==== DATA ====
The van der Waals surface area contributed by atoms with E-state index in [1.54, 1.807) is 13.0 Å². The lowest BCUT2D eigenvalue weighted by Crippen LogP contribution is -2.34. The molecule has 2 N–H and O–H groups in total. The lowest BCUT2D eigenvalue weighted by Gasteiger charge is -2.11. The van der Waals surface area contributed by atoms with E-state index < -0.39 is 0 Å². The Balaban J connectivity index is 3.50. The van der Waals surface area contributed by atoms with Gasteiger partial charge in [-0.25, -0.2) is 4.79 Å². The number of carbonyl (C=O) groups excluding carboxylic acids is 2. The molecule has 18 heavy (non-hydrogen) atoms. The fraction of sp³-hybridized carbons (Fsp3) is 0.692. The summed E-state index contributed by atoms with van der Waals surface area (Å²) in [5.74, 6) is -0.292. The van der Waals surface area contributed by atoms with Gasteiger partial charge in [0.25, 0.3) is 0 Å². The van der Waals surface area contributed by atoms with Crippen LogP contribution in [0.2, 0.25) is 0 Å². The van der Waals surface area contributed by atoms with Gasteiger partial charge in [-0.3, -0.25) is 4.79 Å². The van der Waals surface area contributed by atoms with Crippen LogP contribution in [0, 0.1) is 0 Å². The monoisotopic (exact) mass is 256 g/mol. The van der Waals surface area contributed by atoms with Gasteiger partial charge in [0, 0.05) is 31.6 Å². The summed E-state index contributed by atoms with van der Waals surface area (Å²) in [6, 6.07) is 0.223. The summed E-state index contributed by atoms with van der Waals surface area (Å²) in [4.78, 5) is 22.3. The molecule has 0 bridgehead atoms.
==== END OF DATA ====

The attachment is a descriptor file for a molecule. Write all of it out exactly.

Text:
The van der Waals surface area contributed by atoms with E-state index in [1.54, 1.807) is 13.0 Å². The lowest BCUT2D eigenvalue weighted by Crippen LogP contribution is -2.34. The molecule has 2 N–H and O–H groups in total. The lowest BCUT2D eigenvalue weighted by Gasteiger charge is -2.11. The van der Waals surface area contributed by atoms with E-state index < -0.39 is 0 Å². The Balaban J connectivity index is 3.50. The van der Waals surface area contributed by atoms with Gasteiger partial charge in [-0.25, -0.2) is 4.79 Å². The number of carbonyl (C=O) groups excluding carboxylic acids is 2. The molecule has 18 heavy (non-hydrogen) atoms. The fraction of sp³-hybridized carbons (Fsp3) is 0.692. The summed E-state index contributed by atoms with van der Waals surface area (Å²) in [5.74, 6) is -0.292. The van der Waals surface area contributed by atoms with Gasteiger partial charge in [0.25, 0.3) is 0 Å². The van der Waals surface area contributed by atoms with Crippen LogP contribution in [0.2, 0.25) is 0 Å². The van der Waals surface area contributed by atoms with Gasteiger partial charge in [-0.3, -0.25) is 4.79 Å². The van der Waals surface area contributed by atoms with Crippen LogP contribution in [0, 0.1) is 0 Å². The monoisotopic (exact) mass is 256 g/mol. The van der Waals surface area contributed by atoms with Gasteiger partial charge in [0, 0.05) is 31.6 Å². The summed E-state index contributed by atoms with van der Waals surface area (Å²) in [6, 6.07) is 0.223. The summed E-state index contributed by atoms with van der Waals surface area (Å²) in [4.78, 5) is 22.3. The molecule has 0 bridgehead atoms.